The announcement of the nuclear deal with Iran on Tuesday was met with a storm of criticism, much of which came from people who by their own admission had not read it. Anything that involves nuclear weapons and a rogue regime deserves more serious consideration.
That consideration also needs to happen in the real world. Unicorns, rainbows and a Middle East that resembles a New England town meeting are not on the table. Holding out for something like that risks making the perfect enemy of the good.
The agreement is between Iran and six other nations, led by the United States. And it focuses exclusively on nuclear weapons. It is important that it is not solely a U.S. deal, for with that, it is not just a President Barack Obama deal. Britain, China, Russia, France and Germany are on board, as well, and all can help, with negotiations and perhaps with monitoring and enforcement, as well.
The immediate opposition came from several quarters. Some is simply partisan politics and Obama hatred; if Obama did it, it must be wrong. Some reflects the same magical thinking that led to the United States’ disastrous invasion of Iraq. And some, primarily from Israeli Prime Minister Benjamin Netanyahu and Saudi King Salman, comes from concern for interests other than those of the U.S.
Sorting those out will be difficult but should be done. And it should be with an eye toward what is best for American interests.
Republicans understandably oppose the president on many fronts, which reflects honest philosophical differences, as well as party politics. But Obama’s support for something does not automatically constitute a logical reason to endorse its opposite. The Iran agreement is supposed to help keep nukes out of the hands of crazies. Denouncing it without actually knowing what is in it or hearing from military and foreign-policy experts about how it might work is irresponsible and dangerous.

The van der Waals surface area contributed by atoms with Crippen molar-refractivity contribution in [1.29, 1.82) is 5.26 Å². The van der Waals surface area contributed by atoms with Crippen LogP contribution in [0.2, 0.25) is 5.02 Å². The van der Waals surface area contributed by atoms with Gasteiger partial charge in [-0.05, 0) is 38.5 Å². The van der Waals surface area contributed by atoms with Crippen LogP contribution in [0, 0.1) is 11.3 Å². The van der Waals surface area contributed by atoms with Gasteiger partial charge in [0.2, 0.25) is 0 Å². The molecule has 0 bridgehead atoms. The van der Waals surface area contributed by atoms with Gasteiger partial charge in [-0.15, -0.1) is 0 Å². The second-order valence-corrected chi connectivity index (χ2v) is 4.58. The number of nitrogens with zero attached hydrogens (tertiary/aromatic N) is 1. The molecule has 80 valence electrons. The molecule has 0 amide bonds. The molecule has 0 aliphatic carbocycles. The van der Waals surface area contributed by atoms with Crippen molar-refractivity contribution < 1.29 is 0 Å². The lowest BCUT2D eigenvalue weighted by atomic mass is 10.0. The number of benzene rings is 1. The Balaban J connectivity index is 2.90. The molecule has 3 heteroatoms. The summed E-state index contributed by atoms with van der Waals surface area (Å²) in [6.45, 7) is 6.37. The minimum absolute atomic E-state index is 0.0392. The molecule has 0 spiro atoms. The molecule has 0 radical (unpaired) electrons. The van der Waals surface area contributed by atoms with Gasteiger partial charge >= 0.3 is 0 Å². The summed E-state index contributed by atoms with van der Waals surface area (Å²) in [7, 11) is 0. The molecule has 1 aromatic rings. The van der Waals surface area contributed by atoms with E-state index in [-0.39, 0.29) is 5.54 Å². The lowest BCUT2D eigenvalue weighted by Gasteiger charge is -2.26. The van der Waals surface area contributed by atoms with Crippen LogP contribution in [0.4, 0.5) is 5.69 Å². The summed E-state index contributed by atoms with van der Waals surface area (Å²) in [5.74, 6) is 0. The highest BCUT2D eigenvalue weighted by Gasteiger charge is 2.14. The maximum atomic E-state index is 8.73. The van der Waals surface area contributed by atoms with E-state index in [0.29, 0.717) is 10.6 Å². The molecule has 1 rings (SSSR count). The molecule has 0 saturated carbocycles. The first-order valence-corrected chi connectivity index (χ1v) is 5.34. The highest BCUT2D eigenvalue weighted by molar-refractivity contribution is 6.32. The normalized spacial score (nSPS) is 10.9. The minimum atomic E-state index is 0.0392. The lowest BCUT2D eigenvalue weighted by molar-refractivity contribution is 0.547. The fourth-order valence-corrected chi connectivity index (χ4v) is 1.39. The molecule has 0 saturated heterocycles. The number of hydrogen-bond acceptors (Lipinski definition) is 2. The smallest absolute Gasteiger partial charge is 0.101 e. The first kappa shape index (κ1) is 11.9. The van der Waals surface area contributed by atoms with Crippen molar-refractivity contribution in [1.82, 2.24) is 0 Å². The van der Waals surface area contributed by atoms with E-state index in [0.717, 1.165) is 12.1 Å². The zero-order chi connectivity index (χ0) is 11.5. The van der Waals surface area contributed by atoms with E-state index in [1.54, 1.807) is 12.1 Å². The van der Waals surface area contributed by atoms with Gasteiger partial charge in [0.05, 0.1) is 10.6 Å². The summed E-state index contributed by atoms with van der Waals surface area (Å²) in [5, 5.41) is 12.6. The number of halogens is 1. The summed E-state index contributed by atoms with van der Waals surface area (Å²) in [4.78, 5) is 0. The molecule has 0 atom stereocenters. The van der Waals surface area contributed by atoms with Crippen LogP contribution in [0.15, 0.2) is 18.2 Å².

Opposing the deal because it is not warlike enough is just plain nuts. The neocons who pushed the invasion of Iraq thought the U.S. could not only destroy Saddam Hussein’s regime but remake the country into something reflecting American values. They were wrong, and Americans paid dearly for their hubris. At the least, Obama is right not to repeat that error. That some of his critics seem willing to is frightening.
The U.S. has been continuously at war in the Middle East for more than a decade. We do not need to attack another, larger Muslim country.
That the leaders of Israel and Saudi Arabia oppose the deal seems odd. (When was the last time those two nations agreed on anything?) The best explanation for that was put forward by Fred Kaplan on Slate. What worries those countries’ leaders, says Kaplan, is that with this agreement, it “might rejoin the community of nations, possibly even as a diplomatic (and eventually trading) partner of the United States and Europe.”
Israel and Saudi Arabia are, for different reasons, functionally at war with Iran. And, as Kaplan put it, “What Netanyahu and King Salman want Obama to do is to wage war against Iran – or, more to the point, to fight their wars against Iran for them.”
The details of the Iran deal are still being explored and explained. Congress should find out about those provisions, think them through and hear from people knowledgeable about the region, the situation and possible real-world options. Too much is at stake to do otherwise.